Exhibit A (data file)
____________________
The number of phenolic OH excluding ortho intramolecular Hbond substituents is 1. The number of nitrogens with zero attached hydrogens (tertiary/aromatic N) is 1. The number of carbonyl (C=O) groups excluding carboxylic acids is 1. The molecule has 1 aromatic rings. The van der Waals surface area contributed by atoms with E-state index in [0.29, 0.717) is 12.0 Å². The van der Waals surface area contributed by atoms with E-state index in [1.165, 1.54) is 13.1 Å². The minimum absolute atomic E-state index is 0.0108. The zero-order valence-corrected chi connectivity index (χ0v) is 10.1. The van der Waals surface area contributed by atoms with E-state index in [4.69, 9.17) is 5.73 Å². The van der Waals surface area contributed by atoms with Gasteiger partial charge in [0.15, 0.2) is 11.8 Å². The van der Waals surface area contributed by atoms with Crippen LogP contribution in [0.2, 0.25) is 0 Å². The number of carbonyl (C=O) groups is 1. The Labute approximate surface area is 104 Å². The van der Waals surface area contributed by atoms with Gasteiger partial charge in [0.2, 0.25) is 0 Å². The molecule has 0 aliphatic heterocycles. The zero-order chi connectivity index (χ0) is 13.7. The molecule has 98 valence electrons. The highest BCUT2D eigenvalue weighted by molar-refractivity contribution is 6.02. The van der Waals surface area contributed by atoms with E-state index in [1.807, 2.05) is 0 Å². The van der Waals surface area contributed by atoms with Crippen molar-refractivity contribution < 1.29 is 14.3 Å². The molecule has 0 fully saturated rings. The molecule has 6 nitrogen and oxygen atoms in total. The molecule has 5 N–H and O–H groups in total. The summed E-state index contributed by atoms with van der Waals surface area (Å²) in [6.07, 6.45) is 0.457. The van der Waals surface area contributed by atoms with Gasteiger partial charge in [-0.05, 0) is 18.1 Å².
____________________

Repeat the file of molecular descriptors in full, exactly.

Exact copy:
The number of phenolic OH excluding ortho intramolecular Hbond substituents is 1. The number of nitrogens with zero attached hydrogens (tertiary/aromatic N) is 1. The number of carbonyl (C=O) groups excluding carboxylic acids is 1. The molecule has 1 aromatic rings. The van der Waals surface area contributed by atoms with E-state index in [0.29, 0.717) is 12.0 Å². The van der Waals surface area contributed by atoms with E-state index in [1.165, 1.54) is 13.1 Å². The minimum absolute atomic E-state index is 0.0108. The zero-order valence-corrected chi connectivity index (χ0v) is 10.1. The van der Waals surface area contributed by atoms with E-state index in [4.69, 9.17) is 5.73 Å². The van der Waals surface area contributed by atoms with Gasteiger partial charge in [0.15, 0.2) is 11.8 Å². The van der Waals surface area contributed by atoms with Crippen LogP contribution in [0.2, 0.25) is 0 Å². The number of carbonyl (C=O) groups is 1. The Labute approximate surface area is 104 Å². The van der Waals surface area contributed by atoms with Gasteiger partial charge in [0.2, 0.25) is 0 Å². The molecule has 0 aliphatic heterocycles. The zero-order chi connectivity index (χ0) is 13.7. The molecule has 98 valence electrons. The highest BCUT2D eigenvalue weighted by molar-refractivity contribution is 6.02. The van der Waals surface area contributed by atoms with E-state index in [1.807, 2.05) is 0 Å². The van der Waals surface area contributed by atoms with Crippen molar-refractivity contribution < 1.29 is 14.3 Å². The molecule has 0 fully saturated rings. The molecule has 6 nitrogen and oxygen atoms in total. The molecule has 5 N–H and O–H groups in total. The summed E-state index contributed by atoms with van der Waals surface area (Å²) in [6.07, 6.45) is 0.457. The van der Waals surface area contributed by atoms with Gasteiger partial charge in [-0.05, 0) is 18.1 Å².